Wikinews Shorts: February 20, 2014
A compilation of brief news reports for Thursday, February 20, 2014.
Ukrainian truce established
Ukraine's President Viktor Yanukovych declared a truce after a violent evening in Kiev's . There was brief peace just five days ago when protesters agreed to unblock downtown streets. That was soon broken as violence occurred when interior ministry troops, special " " security forces, and police officers confronted protesters.
So far 26 people, including protesters and ten police officers, have been killed in Independence Square clashes. This is the most violence the country has seen since it gained independence 20 years ago.
- Nick Paton Walsh, Greg Botelho and Victoria Butenko. "Truce declared in bloodied Ukraine, but will it last through talks?" — , Wed February 19, 2014
- Ian Traynor and Harriet Salem. "Ukraine suffers 'black day' that will never be forgotten" — , Wednesday 19 February 2014
Facebook plans to purchase messaging service for US$16 billion
yesterday announced a plan to purchase for 16 billion. Facebook's plan says it will pay US$12 billion in stocks and US$4 billion in cash. All parties are still waiting regulatory approval. The deal could potentially be worth US$19 billion with US$3 billion more being offered to employees. Employees who remained at Facebook for four years would be offered restricted stock.
WhatsApp is a messaging service where users can send text, picture, and video messages using their data plans, instead of their messaging plan. The company has over 450 million world-wide active users, with about 70 percent of those users being active daily. WhatsApp adds about one million new users per day. Facebook foundersaid the app will not change for users.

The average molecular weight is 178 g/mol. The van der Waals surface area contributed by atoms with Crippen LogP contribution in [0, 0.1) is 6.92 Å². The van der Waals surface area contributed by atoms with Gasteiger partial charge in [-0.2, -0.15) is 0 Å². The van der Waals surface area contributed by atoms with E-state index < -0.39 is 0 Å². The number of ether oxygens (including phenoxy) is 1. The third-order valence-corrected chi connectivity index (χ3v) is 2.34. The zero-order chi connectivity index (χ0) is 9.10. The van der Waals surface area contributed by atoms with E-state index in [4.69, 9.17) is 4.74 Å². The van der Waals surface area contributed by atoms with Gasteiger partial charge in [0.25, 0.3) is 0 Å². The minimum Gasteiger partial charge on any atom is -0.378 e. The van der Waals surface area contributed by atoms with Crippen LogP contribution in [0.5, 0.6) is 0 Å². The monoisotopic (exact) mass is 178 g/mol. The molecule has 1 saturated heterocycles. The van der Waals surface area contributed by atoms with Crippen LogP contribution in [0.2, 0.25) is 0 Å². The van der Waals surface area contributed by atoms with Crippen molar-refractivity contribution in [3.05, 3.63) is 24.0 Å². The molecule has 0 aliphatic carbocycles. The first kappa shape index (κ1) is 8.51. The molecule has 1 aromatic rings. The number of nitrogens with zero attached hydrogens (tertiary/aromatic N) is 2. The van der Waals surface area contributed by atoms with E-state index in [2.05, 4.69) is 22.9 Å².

- Julianne Pepitone. "Facebook to Buy WhatsApp for a Whopping $16 Billion" — , February 19, 2014
- Allstair Barr. "Facebook agrees to buy WhatsApp for $16 billion" — , February 19, 2014
Australia releases confidential information of thousands of refugees
The records of around 10,000 asylum-seekers inwere made available by the Australian government until made authorities aware yesterday the data was freely accessible. Confidential refugee files were accessed, featuring the names, nationalities, locations, and arrival information. Paul Power, chief executive of the advocacy group Refugee Council of Australia, said the situation risked those in refugee centers in Australia, as well as their families.
In a speech delivered last November, Immigration Ministersaid that the Australian government was responsible for protecting the identities of refugees. Now the is being called to account for its role under Australia's privacy laws, including negligence.
- "Australia mistakenly publishes asylum seekers' names, other personal details" — , February 19, 2014
- Oliver Laughland, Paul Farrell and Asher Wolf. "Immigration Department data lapse reveals asylum seekers' personal details" — , February 18, 2014